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Submit questions to The Immigration Answer Man by emailing your question to immigrationanswerman@gmail.com or by posting your question on FacebookTwitter or LinkedIn. Questions submitted by email will be posted without the personal information unless specifically requested. Due to the volume of questions received, not all questions submitted will be answered. Only general questions can be answered on this blog. For answers to specific questions about your situation, please schedule a consultation.

* This is an advertisement. Ari Sauer is a Memphis immigration lawyer with the Siskind Susser law firm. www.visalaw.com/ari.html. On this blog we answer questions as a service to our readers, but we cannot assume any liability related to reliance on anything herein, and responses to questions are not intended to establish an attorney-client relationship. Immigration laws and regulations are constantly changing and the rules stated may not apply to your situation. Readers are cautioned to schedule a consultation with an immigration lawyer before acting on anything stated in this blog. This blog is not intended to substitute for a consultation with a qualified immigration law attorney. Ari Sauer is licensed to practice law through the states of Tennessee, New York and New Jersey but is eligible to assist clients from throughout the US. Certification as an Immigration Specialist is not currently available in Tennessee, New York or New Jersey. Siskind Susser limits its practice strictly to immigration law, a Federal practice area, and we do not claim expertise in the laws of states other than where our attorneys are licensed.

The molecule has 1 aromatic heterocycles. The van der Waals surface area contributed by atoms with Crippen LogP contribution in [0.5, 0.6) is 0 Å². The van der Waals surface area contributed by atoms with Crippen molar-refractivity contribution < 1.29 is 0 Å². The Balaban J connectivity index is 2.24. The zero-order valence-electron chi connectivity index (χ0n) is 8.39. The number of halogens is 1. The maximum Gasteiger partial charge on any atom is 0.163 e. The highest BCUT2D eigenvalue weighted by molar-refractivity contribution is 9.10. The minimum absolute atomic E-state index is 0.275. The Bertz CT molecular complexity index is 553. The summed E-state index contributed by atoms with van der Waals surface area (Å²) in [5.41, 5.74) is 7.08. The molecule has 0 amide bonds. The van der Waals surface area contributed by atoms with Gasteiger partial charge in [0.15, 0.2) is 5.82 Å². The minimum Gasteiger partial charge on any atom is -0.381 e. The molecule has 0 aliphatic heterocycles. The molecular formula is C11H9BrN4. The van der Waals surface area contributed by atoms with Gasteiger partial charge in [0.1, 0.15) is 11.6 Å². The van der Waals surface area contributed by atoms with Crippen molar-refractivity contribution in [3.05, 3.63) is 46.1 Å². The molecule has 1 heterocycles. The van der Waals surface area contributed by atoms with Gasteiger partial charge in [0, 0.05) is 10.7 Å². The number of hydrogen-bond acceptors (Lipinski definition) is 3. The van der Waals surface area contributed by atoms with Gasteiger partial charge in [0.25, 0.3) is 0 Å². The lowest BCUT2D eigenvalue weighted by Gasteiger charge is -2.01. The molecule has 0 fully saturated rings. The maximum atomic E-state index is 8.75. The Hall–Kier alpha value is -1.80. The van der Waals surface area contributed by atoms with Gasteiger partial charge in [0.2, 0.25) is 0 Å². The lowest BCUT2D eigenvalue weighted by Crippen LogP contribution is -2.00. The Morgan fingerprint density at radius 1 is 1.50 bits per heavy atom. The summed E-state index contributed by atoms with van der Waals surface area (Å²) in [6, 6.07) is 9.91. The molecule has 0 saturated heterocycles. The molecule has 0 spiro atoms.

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205 comments on “Explanation of the I-601A Provisional Waiver Rule

  1. Laura Briseno
    May 10, 2014

    Hi, If my mother in law was denied a visa under INA section 212(a)(9)(B)(i) and does not qualify for a waiver. She has been in Mexico for the 3 years that they told her already. What are the next steps? Do we restart the whole process again?

    • That will depend on whether the immigrant petition that was filed for her is still current. If you do not wish to hire an attorney to assist you with this, then I would suggest starting by verifying with the DOS National Visa Center and/or USCIS whether the petition is still valid and where in the process her case is.

      * This is an advertisement. Ari Sauer is an attorney with the Siskind Susser law firm. http://www.visalaw.com/ari.html. On this blog we answer questions as a service to our readers, but we cannot assume any liability related to reliance on anything herein, and responses to questions are not intended to establish an attorney-client relationship. Immigration laws and regulations are constantly changing and the rules stated may not apply to your situation. Readers are cautioned to schedule a consultation with an immigration lawyer before acting on anything stated in this blog. This blog is not intended to substitute for a consultation with a qualified immigration law attorney. Ari Sauer is licensed to practice law through the states of Tennessee, New York and New Jersey but is eligible to assist clients from throughout the US. Certification as an Immigration Specialist is not currently available in Tennessee, New York or New Jersey. Siskind Susser limits its practice strictly to immigration law, a Federal practice area, and we do not claim expertise in the laws of states other than where our attorneys are licensed. the opinions expressed here are those of Ari Sauer and do not necessarily reflect the opinions of Siskind Susser.

  2. cindy
    April 26, 2014

    hi in march 13th my husband went to his interview in juarez n got denied for a visa for the reason he came to the us without papers. but was elgible for a waiver. so i went to my lawyer n turn in the papers necessary for the i601 waiver . it was mailed april14th . my question is from that date how long does it normally take for a response n what will they mailed first . i was inform that first i would be getting by mail a receipt number n it will say they have my 1601 waiver info. and that after that i have to wait for another response if he got approve or denied. is that the way it normally how it is? thank u for taking the time to read this n hope u can answer my questions.

    • USCIS lists their estimated processing times for applications, including the I-601 and I-601A here: https://egov.uscis.gov/cris/processTimesDisplayInit.do;jsessionid=bacw8LxVO9M648Di7czxu